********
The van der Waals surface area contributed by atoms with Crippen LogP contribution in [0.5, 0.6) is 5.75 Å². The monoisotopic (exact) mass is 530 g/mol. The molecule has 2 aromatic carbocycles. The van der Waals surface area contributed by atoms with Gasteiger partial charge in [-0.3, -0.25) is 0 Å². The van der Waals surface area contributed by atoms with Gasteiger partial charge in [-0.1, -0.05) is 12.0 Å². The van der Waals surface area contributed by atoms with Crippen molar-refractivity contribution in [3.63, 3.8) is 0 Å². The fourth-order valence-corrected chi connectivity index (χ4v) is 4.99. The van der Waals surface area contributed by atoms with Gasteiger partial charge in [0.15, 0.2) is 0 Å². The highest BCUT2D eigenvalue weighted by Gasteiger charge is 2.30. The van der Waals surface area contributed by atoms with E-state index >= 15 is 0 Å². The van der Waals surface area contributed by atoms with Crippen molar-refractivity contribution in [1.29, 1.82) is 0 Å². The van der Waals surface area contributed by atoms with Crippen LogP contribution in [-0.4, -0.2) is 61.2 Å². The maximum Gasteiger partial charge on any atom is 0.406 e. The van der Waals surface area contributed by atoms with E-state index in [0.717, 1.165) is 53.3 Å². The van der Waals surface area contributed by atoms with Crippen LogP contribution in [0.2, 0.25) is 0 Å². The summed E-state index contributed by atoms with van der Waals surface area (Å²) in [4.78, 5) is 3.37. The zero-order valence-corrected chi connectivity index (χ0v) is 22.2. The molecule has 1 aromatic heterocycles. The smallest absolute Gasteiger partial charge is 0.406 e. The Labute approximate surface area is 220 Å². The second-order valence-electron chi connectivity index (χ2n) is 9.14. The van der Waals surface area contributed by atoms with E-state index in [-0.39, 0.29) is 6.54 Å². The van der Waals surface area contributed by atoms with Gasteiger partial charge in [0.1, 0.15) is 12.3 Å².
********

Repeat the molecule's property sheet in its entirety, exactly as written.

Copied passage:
The van der Waals surface area contributed by atoms with Crippen LogP contribution in [0.5, 0.6) is 5.75 Å². The monoisotopic (exact) mass is 530 g/mol. The molecule has 2 aromatic carbocycles. The van der Waals surface area contributed by atoms with Gasteiger partial charge in [-0.3, -0.25) is 0 Å². The van der Waals surface area contributed by atoms with Gasteiger partial charge in [-0.1, -0.05) is 12.0 Å². The van der Waals surface area contributed by atoms with Crippen molar-refractivity contribution in [3.63, 3.8) is 0 Å². The fourth-order valence-corrected chi connectivity index (χ4v) is 4.99. The van der Waals surface area contributed by atoms with Gasteiger partial charge in [0.15, 0.2) is 0 Å². The highest BCUT2D eigenvalue weighted by Gasteiger charge is 2.30. The van der Waals surface area contributed by atoms with E-state index >= 15 is 0 Å². The van der Waals surface area contributed by atoms with Crippen molar-refractivity contribution in [1.29, 1.82) is 0 Å². The van der Waals surface area contributed by atoms with Crippen LogP contribution in [-0.4, -0.2) is 61.2 Å². The maximum Gasteiger partial charge on any atom is 0.406 e. The van der Waals surface area contributed by atoms with E-state index in [0.717, 1.165) is 53.3 Å². The van der Waals surface area contributed by atoms with Crippen LogP contribution in [0.2, 0.25) is 0 Å². The summed E-state index contributed by atoms with van der Waals surface area (Å²) in [4.78, 5) is 3.37. The zero-order valence-corrected chi connectivity index (χ0v) is 22.2. The molecule has 1 aromatic heterocycles. The smallest absolute Gasteiger partial charge is 0.406 e. The Labute approximate surface area is 220 Å². The second-order valence-electron chi connectivity index (χ2n) is 9.14. The van der Waals surface area contributed by atoms with E-state index in [-0.39, 0.29) is 6.54 Å². The van der Waals surface area contributed by atoms with Gasteiger partial charge in [0.1, 0.15) is 12.3 Å².